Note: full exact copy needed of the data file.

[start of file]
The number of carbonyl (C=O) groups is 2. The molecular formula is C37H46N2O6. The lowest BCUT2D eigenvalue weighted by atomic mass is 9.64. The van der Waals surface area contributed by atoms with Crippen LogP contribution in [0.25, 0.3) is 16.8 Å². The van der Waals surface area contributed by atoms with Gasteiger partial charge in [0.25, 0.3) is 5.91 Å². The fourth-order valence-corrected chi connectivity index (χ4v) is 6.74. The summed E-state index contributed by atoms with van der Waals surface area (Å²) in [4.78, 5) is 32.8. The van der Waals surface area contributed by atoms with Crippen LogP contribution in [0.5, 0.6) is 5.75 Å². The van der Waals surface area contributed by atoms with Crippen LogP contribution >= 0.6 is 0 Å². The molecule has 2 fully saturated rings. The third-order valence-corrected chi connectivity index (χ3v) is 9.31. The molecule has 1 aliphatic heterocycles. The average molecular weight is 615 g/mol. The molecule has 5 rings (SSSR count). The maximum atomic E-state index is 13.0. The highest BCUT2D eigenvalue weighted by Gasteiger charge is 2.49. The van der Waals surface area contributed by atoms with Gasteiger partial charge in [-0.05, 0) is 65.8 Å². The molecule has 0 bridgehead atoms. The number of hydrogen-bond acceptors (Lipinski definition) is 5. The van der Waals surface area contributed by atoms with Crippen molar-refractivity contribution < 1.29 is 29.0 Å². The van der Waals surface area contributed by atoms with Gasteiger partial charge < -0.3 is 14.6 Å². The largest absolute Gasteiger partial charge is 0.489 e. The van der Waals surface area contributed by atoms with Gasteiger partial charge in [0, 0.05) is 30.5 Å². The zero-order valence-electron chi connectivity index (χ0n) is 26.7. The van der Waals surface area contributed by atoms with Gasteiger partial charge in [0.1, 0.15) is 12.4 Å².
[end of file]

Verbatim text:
The number of carbonyl (C=O) groups is 2. The molecular formula is C37H46N2O6. The lowest BCUT2D eigenvalue weighted by atomic mass is 9.64. The van der Waals surface area contributed by atoms with Crippen LogP contribution in [0.25, 0.3) is 16.8 Å². The van der Waals surface area contributed by atoms with Gasteiger partial charge in [0.25, 0.3) is 5.91 Å². The fourth-order valence-corrected chi connectivity index (χ4v) is 6.74. The summed E-state index contributed by atoms with van der Waals surface area (Å²) in [4.78, 5) is 32.8. The van der Waals surface area contributed by atoms with Crippen LogP contribution in [0.5, 0.6) is 5.75 Å². The van der Waals surface area contributed by atoms with Crippen LogP contribution >= 0.6 is 0 Å². The molecule has 2 fully saturated rings. The third-order valence-corrected chi connectivity index (χ3v) is 9.31. The molecule has 1 aliphatic heterocycles. The average molecular weight is 615 g/mol. The molecule has 5 rings (SSSR count). The maximum atomic E-state index is 13.0. The highest BCUT2D eigenvalue weighted by Gasteiger charge is 2.49. The van der Waals surface area contributed by atoms with Gasteiger partial charge in [-0.05, 0) is 65.8 Å². The molecule has 0 bridgehead atoms. The number of hydrogen-bond acceptors (Lipinski definition) is 5. The van der Waals surface area contributed by atoms with Crippen molar-refractivity contribution < 1.29 is 29.0 Å². The van der Waals surface area contributed by atoms with Gasteiger partial charge < -0.3 is 14.6 Å². The largest absolute Gasteiger partial charge is 0.489 e. The van der Waals surface area contributed by atoms with Gasteiger partial charge in [0, 0.05) is 30.5 Å². The zero-order valence-electron chi connectivity index (χ0n) is 26.7. The van der Waals surface area contributed by atoms with Gasteiger partial charge in [0.1, 0.15) is 12.4 Å².